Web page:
As a mother you naturally tend to spend a lot of time around other mothers. They are ‘one of your kind’ and being a mother is the thread that connects you. Within this ‘mother’s club,’ you sometimes see mothers struggling with the constant and challenging demands that everyday family life can produce. We have all gone through days and weeks when things seem to feel hopeless but sadly instead of support we are harshly criticised by other mothers. Instead of a being embraced and supported by our peers, we are left to flounder in a hostile environment. Hearing a group of mothers with nothing better to do than criticise another mother is a really disheartening experience. Especially when in a majority of cases the gossip has been manufactured by a person whose sole purpose is to make themselves feel better at the expense of another mother. Also from experience I have found that most gossip is exaggerated, false and utterly unoriginal. So why do we actively or passively partake in these discussions which shamelessly undermine another mother?
We may not contribute to the gossip but we are participating in undermining another mother by listening to it.
I enjoy it when you meet a mother who as been the target of the ‘the gossip group’ and discover that she is a lovely person. More often than not, chances are that if you take the time to speak to the ‘outcasted’ mother you will find her to be a ‘nice person’. Everyone has a story and gossip is a waste of time that just poisons the mind. It may be idealistic but I believe that instead of judging we should try acts of kindness that help and support our fellow mothers. Walk away from the gossip mill and try out some of the ideas below.
It doesn’t need to be a grand gesture as a small act of kindness goes a long way.
Be a good listener!
There are times when you need someone to just listen to your experiences. An active listener is a person who fully focusses on what you have to say without feeling the compulsion to give you advice with the expressions: ‘If I were you…’ or ‘You should…’ When one wants advice they usually ask for it and unwanted advice can be deflating. Also being a good listener involves not feeling the need to recount your own experiences immediately after a person has divulged their feelings. Despite the offenders well-meaning intentions, this can minimise a vulnerable persons feelings. Being an attentive listener can often be the best support.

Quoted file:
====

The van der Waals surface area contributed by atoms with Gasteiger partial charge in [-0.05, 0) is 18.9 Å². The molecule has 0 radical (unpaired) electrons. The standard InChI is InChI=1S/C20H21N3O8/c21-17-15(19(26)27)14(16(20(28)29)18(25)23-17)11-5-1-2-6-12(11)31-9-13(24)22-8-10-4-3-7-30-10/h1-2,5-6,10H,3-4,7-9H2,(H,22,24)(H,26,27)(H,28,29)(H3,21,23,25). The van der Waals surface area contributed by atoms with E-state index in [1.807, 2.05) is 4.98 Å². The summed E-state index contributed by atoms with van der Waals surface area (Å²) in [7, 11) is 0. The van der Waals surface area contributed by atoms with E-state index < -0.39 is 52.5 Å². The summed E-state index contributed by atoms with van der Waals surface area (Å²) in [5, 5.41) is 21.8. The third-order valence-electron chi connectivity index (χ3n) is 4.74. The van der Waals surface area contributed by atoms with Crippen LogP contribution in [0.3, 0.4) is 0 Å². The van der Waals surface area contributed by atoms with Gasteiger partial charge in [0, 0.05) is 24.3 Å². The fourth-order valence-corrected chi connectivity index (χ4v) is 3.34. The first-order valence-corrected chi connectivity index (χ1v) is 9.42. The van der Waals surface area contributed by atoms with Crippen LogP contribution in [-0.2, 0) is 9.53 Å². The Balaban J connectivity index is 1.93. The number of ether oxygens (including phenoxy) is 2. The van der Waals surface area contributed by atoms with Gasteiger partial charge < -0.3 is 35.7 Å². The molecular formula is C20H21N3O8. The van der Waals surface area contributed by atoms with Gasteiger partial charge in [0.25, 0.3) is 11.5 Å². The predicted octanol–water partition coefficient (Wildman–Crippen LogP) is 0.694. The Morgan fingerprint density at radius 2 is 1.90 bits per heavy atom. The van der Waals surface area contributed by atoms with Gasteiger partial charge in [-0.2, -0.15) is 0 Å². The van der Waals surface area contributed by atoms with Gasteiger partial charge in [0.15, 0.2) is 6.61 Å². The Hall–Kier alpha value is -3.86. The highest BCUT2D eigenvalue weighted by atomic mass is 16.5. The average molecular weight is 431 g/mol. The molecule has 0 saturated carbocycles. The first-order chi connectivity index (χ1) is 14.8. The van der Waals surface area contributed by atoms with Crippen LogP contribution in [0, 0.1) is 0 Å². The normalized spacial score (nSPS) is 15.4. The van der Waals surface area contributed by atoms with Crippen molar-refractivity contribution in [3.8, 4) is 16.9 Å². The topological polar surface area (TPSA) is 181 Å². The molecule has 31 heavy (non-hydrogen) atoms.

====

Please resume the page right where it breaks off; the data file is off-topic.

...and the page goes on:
We can’t solve other people’s problems but a simple gesture like a homemade gift can raise a person’s spirit. It shows that you acknowledge their struggle and are thinking of them. My thing is caramel fudge. It’s one of the few sweet treats I can make with minimal fuss and is loved by most women. Simply giving a bag of this can make a stress person feel a little bit better. I also know a mother who makes cheese cake and she often gifts these to others when she sees that they are not in a positive place. Tasty!!
Make a Date!
Organising a coffee date or even a playdate may give a person an outlet to express their concerns or simply a time for them to focus on something other than their issues. Even when a person doesn’t feel like expressing their feelings, being in the company of others can be a good distraction. Listening to others talk about their struggles can make a person feel less ‘alone’ even if they aren’t open about their personal issues.
Take the Kids!
One of the best ways to show support is to give someone a break. The lack of alone time as a mother can really deflate your spirits and contribute to a loss of identity. Giving a mother some alone time is invaluable. We all need time to take stock in order to gain our strength and perhaps a new perspective on our situation.
The easiest way to encourage or support a person is to say a kind word. We often forget to give compliments and are unfortunately quick to criticise. It’s amazing how much power words can have and a generous comment can raise a persons confidence. When you’re down a compliment can help you get through the day with a smile.
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